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Transformation in progress – please excuse my mess!

By in Lifestyle / Philosophy with 0 Comments

Transformation in progress… please excuse my mess!*

This is taped on the wall of my studio during some current construction. We have had some fun comments, including some who wanted to wear the sign home!

Transformational change IS messy – we have to give up our patterns and habits …parts of our “us-ness,” our comfortable/familiar way of being – plus we can’t control what the new “us” is going to look/feel like – just as the caterpillar who becomes goo in the cocoon before becoming a butterfly. Change is rarely graceful, perfect, logical, etc.  – it’s a darn yucky business!

We need a compelling reason to stop doing more of the same.

To change … we must first experience our “what is” as unpleasant enough for us to take the risk and do the work required.  We need a compelling reason to stop doing more of the same.

Otherwise, we take something new that we learn and fit it into the paradigm we already currently run. Like re-arranging the proverbial deck chairs

Good news: the more clear we are about how unpleasant – even untenable – the current “what is” is, the less work the change will be.  And vice versa… change will feel like it requires a lot of determination and struggle if we aren’t truly compelled by knowledge and felt experience of why we need change.

Hindsight tells us to look for the cause…

Here’s a simple example: there is a water stain on ceiling so we paint it over. All gone! Yet it comes back each year… finally the ceiling collapses, ruining the sofa too. Now, with the damage bad enough, we find the leak in the roof, repair it, etc.. Hindsight tells us we would have been better off to look for the cause of the water stain in the first place, before the ceiling collapsed taking the furniture out as well.

Likewise with our bodies: we have an injury, take advil, or other short term remedies, while continuing our habitual patterns of use and movement. Until something tears and we need surgery. Even then, many still go back to habitual movement patterns, totally unaware these very patterns of movement caused the injury and tear.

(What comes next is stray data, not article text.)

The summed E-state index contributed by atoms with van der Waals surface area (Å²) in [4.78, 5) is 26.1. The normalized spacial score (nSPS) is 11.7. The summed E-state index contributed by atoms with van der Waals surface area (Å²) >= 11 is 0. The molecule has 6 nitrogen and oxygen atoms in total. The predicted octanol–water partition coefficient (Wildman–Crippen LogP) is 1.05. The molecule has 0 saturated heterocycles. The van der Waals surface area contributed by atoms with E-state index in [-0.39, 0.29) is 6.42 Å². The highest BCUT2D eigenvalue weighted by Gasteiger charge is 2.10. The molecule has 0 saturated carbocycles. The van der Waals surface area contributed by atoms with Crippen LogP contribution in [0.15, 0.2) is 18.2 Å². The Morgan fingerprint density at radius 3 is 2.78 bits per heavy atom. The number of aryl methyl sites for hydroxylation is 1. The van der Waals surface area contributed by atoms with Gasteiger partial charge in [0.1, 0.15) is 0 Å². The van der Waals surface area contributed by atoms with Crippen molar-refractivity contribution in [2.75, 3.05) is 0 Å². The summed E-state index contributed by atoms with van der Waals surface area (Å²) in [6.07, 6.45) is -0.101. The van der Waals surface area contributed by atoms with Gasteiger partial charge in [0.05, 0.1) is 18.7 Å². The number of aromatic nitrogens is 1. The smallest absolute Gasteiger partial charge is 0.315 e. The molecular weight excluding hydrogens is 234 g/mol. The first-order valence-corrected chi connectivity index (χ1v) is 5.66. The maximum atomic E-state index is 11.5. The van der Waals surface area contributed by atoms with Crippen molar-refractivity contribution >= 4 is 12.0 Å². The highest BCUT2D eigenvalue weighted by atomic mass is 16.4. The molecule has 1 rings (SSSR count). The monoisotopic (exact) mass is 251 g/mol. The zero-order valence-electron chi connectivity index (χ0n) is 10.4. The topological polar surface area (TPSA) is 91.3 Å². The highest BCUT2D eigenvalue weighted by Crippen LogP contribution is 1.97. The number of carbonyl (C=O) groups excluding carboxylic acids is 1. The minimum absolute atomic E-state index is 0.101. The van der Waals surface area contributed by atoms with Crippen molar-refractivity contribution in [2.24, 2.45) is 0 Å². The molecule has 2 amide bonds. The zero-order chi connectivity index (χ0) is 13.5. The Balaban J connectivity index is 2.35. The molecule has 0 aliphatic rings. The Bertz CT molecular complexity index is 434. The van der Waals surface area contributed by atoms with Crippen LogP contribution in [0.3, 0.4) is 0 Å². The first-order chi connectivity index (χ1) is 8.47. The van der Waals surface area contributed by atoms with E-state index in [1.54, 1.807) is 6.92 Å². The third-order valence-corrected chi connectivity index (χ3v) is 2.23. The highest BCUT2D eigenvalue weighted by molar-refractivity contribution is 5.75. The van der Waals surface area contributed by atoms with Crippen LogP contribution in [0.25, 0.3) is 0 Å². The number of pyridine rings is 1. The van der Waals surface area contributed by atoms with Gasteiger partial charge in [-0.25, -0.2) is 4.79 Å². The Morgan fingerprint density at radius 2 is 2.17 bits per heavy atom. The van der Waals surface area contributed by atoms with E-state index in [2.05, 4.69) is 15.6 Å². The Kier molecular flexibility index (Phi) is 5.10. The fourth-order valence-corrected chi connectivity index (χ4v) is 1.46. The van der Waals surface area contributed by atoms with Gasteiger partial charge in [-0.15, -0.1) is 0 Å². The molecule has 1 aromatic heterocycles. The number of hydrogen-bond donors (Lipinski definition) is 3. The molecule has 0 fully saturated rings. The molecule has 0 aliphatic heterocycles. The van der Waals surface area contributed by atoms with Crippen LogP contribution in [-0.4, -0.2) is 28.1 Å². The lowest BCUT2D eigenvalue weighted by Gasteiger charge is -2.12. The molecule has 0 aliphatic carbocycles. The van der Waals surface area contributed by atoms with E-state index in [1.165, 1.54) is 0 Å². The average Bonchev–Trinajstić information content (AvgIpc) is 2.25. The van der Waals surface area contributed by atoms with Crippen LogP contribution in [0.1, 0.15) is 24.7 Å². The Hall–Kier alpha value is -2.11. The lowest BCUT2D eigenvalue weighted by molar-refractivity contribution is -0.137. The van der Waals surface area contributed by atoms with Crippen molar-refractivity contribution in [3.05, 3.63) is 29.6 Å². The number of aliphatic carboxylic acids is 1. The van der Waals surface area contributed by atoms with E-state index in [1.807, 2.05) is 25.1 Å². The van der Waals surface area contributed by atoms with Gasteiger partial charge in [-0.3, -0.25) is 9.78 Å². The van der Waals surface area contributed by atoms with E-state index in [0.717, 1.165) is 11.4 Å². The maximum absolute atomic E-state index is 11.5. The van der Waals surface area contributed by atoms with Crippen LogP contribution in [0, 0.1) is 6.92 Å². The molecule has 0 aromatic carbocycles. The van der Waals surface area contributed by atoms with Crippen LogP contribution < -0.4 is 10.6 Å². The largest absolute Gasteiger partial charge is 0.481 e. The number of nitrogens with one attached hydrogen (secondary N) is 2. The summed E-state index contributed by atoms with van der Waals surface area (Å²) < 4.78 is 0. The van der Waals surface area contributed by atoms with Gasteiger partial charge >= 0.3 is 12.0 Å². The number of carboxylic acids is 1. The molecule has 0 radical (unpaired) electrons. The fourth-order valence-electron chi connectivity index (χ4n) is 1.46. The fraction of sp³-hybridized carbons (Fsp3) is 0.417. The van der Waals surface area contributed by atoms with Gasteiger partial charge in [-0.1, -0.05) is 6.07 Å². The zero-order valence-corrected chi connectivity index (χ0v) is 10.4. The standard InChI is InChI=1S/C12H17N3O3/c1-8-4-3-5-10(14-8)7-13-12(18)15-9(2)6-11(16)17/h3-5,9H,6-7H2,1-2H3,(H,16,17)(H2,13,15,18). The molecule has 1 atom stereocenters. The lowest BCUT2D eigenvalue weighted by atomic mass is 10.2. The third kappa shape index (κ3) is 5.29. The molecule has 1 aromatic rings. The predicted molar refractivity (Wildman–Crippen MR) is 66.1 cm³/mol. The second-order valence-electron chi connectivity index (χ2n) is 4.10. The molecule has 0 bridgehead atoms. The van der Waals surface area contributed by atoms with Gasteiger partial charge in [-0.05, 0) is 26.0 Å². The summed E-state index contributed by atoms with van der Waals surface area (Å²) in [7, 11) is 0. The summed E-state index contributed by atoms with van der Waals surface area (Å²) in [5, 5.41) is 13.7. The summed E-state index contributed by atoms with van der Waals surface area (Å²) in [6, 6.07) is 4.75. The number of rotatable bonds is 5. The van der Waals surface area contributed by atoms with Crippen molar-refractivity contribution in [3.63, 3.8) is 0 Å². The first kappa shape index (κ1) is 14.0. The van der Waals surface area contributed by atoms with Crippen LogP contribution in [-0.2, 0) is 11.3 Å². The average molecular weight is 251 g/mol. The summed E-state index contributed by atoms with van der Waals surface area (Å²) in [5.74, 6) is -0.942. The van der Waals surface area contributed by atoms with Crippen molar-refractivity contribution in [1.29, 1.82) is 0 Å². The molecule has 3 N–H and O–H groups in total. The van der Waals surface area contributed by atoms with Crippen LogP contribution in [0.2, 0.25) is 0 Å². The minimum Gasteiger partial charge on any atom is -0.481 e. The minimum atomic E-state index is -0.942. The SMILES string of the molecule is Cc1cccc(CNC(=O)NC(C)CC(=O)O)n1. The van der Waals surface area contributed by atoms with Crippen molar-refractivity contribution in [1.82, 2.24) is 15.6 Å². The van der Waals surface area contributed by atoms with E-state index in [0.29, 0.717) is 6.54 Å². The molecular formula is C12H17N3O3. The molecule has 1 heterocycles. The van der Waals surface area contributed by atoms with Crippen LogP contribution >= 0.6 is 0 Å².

One day the cost is too high, and we are ready for change.

So too in our relationships: we change friends, jobs, etc. blaming the problem on someone else, or we start chipping away at what is important to us, thinking to “get along” and lose ourselves in the process. Then one day the cost is too high, and we are ready for change, physically, mentally, emotionally.

Who am I if not my habits and stories?

Here is when it gets messy, even scary (who am I if not my habits and stories?) but it also gets exciting. Like spring coming, new life popping up, seeking the light.

The best place to start is on your yoga mat or your meditation cushion. Welcome and truly pay attention to the still small voice of “what is.”

Experiments with physical and mental/emotional balance…curiosity required.

Try these experiments with BALANCE over the next few weeks, and let me know what you find!

Physical balance: stand normally on a flat surface and notice your breath. Shift your weight to one leg. Did your breathing change? Did you lean to the side? Did you brace anywhere (e.g.: shoulders, knees, lower back, belly)? How is your jaw? Are you frustrated to be considering all this instead of just doing Tree pose as you see it in your mind? How is what you discovered similar to how you move in other parts of your life?

Mental/emotion balance: today, guard your balance as you would your most precious resource. Don’t find your balance from a place in your head of what it should look like. Instead find guidance from the messages in your body, your heart. In this moment do you need more sleep? To exercise? Do you need to eat differently? Do you need to say no to something being asked of you? Act on the messages of your body and heart and explore what balance looks like.**

* Yogiraj Charles Bates first said this in a workshop many years ago

** borrowed (and slightly adapted) from Deborah Adele’s The Yamas and Niyamas: Exploring Yoga’s Ethical Practice

 

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